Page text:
Migrant Crisis Overwhelms New York City Shelters
NEW YORK CITY — In a situation growing more dire by the day, the iconic Roosevelt Hotel, located in the heart of Midtown Manhattan, now functions not as a luxury hotel but as a dual-purpose Arrival and Humanitarian Relief Center for thousands of asylum seekers. Despite the hotel’s staggering 1,025 rooms, they are all currently occupied, leading to a crisis where many migrants are left stranded on the city streets, searching for shelter.
The Roosevelt Hotel in NYC has 1,025 rooms, American taxpayers are currently paying for every one of those rooms to be filled by ILLEGALS. At a cost of $6,000 per family of illegals per month— 👑💥 Serenity 💥👑 (@polishprincessh) September 11, 2023
$75,000,000/month to house illegals in 1 hotel… while AMERICAN’S are sleeping on the… pic.twitter.com/o1pKmyddfM
With a price tag of approximately $75 million a month, American taxpayers are footing the bill to accommodate these families, a situation which has led to outcry from certain sectors of the community, pointing to the contrast of Americans sleeping on the streets while resources are being utilized in this manner.
The situation outside the Roosevelt Hotel is a stark testament to the magnitude of the problem. For days, migrants have stretched from the hotel’s south entrance on 45th Street, weaving their way up Vanderbilt Avenue and around 46th Street, only to conclude nearly at the hotel’s north entrance. With inadequate facilities, these migrants, many of whom are single men, resort to sleeping on cardboard and use umbrellas to fend off the blistering sun.
Fox 5 NY has reported that a majority of those outside, particularly families with children, are in queue for alternate accommodations. Fofana Hamed, a migrant from Ivory Coast, voiced his frustration, stating he’s been stranded for five days without proper facilities to groom or shower.
As NYC contends with the monumental task of caring for over 56,000 migrants — a number which swells daily — the pressure to expand the city’s shelter system is mounting. In the past, the city has successfully transformed hotels into makeshift shelters, especially during the COVID-19 pandemic when hundreds of hotel rooms were repurposed as COVID wards. However, the inflow of migrants in recent times, many arriving by bus, has overwhelmed this system.
Sanctuary City, #USA.— deepankarthish (@deepankarthishb) September 10, 2023
Throngs of #migrants are living it up at the Roosevelt Hotel. Scooters line the sidewalk and more than 20,000 students with no immunization records are set to be integrated.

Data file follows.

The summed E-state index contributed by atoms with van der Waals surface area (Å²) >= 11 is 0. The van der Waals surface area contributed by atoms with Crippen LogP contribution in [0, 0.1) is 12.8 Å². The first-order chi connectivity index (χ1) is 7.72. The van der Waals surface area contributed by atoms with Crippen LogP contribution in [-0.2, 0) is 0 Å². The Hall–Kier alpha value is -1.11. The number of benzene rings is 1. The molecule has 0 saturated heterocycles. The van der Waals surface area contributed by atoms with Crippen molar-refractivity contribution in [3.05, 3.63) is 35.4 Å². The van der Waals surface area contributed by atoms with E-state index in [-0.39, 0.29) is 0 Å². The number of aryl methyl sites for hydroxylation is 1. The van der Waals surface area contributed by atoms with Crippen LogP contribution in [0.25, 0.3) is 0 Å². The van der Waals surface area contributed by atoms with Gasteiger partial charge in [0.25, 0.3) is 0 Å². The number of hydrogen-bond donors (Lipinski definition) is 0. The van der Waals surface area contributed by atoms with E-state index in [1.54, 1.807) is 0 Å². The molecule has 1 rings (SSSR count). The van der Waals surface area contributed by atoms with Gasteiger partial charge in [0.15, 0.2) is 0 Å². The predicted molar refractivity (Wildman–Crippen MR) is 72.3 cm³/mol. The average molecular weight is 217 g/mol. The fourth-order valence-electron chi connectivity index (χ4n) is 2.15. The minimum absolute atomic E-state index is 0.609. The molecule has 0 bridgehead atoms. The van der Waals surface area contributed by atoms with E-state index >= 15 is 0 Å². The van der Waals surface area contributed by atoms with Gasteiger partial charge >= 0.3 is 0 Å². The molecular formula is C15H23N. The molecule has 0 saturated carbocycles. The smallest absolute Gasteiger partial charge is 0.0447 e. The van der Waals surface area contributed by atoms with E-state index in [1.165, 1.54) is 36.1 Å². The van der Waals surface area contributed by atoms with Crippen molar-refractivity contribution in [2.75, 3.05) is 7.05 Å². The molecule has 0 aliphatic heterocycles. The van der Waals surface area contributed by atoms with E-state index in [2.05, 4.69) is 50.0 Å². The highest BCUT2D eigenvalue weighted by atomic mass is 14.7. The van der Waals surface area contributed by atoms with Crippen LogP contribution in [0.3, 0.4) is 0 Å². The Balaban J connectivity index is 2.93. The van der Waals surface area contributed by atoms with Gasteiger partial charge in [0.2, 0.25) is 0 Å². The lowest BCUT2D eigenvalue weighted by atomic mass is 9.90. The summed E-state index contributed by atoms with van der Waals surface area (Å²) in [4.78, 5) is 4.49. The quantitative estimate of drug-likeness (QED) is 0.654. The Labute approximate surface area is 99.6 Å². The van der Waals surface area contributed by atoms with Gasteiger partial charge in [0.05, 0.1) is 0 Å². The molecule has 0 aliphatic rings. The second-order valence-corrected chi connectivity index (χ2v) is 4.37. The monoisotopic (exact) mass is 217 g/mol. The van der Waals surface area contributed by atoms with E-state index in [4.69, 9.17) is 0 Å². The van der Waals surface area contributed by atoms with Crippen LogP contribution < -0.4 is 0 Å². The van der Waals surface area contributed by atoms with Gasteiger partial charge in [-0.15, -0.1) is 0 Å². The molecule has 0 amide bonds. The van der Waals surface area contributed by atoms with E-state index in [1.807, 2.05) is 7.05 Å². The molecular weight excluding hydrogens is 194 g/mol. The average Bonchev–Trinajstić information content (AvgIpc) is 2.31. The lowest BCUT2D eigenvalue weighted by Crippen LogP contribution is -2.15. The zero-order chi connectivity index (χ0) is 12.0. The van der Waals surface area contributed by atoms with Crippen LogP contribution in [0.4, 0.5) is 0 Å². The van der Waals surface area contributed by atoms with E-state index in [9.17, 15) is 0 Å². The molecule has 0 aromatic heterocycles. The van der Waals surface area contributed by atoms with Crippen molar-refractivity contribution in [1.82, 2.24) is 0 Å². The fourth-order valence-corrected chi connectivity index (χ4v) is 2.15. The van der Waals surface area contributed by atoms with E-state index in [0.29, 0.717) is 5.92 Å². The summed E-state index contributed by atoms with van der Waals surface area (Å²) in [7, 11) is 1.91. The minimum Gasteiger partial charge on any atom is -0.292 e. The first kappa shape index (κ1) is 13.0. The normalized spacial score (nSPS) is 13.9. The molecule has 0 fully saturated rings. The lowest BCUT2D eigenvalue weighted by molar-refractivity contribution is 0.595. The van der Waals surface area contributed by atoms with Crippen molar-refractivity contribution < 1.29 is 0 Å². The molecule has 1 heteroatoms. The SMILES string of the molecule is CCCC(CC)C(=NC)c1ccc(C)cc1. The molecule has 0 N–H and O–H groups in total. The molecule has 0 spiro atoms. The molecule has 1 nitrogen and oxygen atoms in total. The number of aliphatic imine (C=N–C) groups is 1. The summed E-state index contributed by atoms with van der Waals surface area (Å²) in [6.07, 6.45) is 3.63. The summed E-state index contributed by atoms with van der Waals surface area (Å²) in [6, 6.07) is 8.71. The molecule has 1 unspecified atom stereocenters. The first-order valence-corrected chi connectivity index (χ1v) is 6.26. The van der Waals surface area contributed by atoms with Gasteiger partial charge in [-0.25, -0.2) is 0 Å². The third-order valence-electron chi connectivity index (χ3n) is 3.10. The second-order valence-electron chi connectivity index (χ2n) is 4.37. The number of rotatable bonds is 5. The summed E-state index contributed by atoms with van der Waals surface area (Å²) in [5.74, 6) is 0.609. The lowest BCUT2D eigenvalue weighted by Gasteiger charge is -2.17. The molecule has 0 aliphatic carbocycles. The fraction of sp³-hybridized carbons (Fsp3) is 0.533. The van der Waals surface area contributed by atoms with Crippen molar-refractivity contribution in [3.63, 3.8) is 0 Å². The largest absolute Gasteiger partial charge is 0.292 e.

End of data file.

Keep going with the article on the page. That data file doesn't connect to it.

Journalist Rebecca Brannon was told to stop filming. pic.twitter.com/W1aEyfASrb
Despite the best efforts, Mayor Eric Adams’ office has expressed concerns that scenes like those at the Roosevelt might become an increasingly common sight. This assertion is only made more evident by testimonies like that of Omar Sall, who shared his experience of sleeping on the sidewalk for three nights. Although facing hardships, Sall expressed his gratitude towards the US, “But America is good. We like the country.”
On the legal front, the city is facing increasing scrutiny. New York City has a legal mandate to provide shelter to anyone who asks, a commitment it seems to be struggling with. The Legal Aid Society has sounded the alarm, hinting at potential lawsuits if the city’s obligation is not met. Joshua Goldfein of the Legal Aid Society suggested a potential solution, stating that “The federal government could solve the problem tomorrow by allowing people to work.”
At least 41 “migrants” currently staying at the Roosevelt Hotel have been arrested, mostly for domestic violence.— Al (@AlBeachGuy) September 13, 2023
Should they be deported, or should taxpayers continue to pay for their every need? https://t.co/W2VJgQTkBM pic.twitter.com/dtdwllkymv
The overarching sentiment remains one of hope mixed with desperation. While the city and its residents grapple with the escalating situation, the primary concern is clear: finding shelter and basic amenities for those in need. The days ahead will undoubtedly test New York City’s ability to manage this humanitarian crisis.
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